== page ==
Steam (content delivery)

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The Steam system running under Windows Vista.

Steam is a content delivery system created by Valve Corporation. Its primary use is digital distribution of game software, although it has other features such as game server browsers, friend lists, automatic updates for supported games, and digital rights management. Popular personal computer games such as Half-Life 2 and Counter-Strike are distributed and managed through Steam.


Development on Steam began on an uncertain date prior to 2002. Its codenames before 'Steam' were 'Grid' and 'Gazelle'. Steam replaces WON, Valve's original authentication system for older games such as the original Half-Life.


Users can download demos of game software as well as video previews for games. The Steam Community feature lets users create a Steam ID page for themselves, showing what games they have played recently, their friends list, and how many hours of games they have played in the last two weeks. Steam also gives users a rating from one to ten, depending on how often they play games.

Users get a "SteamID" when they sign up for Steam. This ID is a digit showing their member number. It can be used to see how long someone has been a member of Steam, as the digit number rises with each new Steam user. Users who connect to a game server are identified by their SteamID.


Part of the payment process for online purchases through Steam.

Steam allows users to purchase game software through the Steam client. Instead of receiving a game box, CD, DVD, or a serial, the game is downloaded from the Steam servers and is added to a user's Steam account. This game software can then be downloaded to any PC that the user desires. Games can either be bought individually (with some exceptions) or as part of a “package” of multiple games, if one is available, which will provide better value for money.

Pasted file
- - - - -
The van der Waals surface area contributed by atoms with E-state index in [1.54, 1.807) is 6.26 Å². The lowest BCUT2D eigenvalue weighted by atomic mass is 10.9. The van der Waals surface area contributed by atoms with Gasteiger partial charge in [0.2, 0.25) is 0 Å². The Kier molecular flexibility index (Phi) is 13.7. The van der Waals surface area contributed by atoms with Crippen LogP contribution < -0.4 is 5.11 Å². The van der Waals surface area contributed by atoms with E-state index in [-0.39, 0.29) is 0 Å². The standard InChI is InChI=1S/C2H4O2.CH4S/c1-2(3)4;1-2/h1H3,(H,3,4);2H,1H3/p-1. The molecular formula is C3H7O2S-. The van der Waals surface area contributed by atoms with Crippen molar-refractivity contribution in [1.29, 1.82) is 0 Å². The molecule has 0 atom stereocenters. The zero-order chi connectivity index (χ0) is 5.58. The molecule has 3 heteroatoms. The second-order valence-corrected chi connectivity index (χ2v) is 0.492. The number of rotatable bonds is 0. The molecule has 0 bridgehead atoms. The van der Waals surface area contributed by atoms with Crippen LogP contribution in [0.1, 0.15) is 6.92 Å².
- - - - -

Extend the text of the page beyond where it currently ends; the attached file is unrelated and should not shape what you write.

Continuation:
Valve Anti-Cheat

For more information, see: Valve Anti-Cheat.

Valve Anti-Cheat (known more commonly as "VAC") is Valve's anti-cheating solution for Steam games.

Free Weekends

Free weekends are promotions in which a game becomes free to play for a weekend, or sometimes for an entire week. After the free period is over, the game remains installed, but becomes unavailable to play; at this point, the user can choose to purchase the game to continue playing, or delete it. Valve have stated that these free weekends usually increase sales volume, both on Steam and at retail.[1]

Free weekends are sometimes criticized by existing players for flooding a game’s servers with newbies, and allowing cheaters free reign.


Payment information is transmitted over SSL.


Software available through Steam

As of January 2010, game software from the following developers are available on Steam:


  1. Minkley, Johnny (7 March 2009). Valve: Steam can boost boxed sales. “When we do our free weekends on Steam for our products... we'll see a spike in sales at the end of the weekend on Steam and at retail.”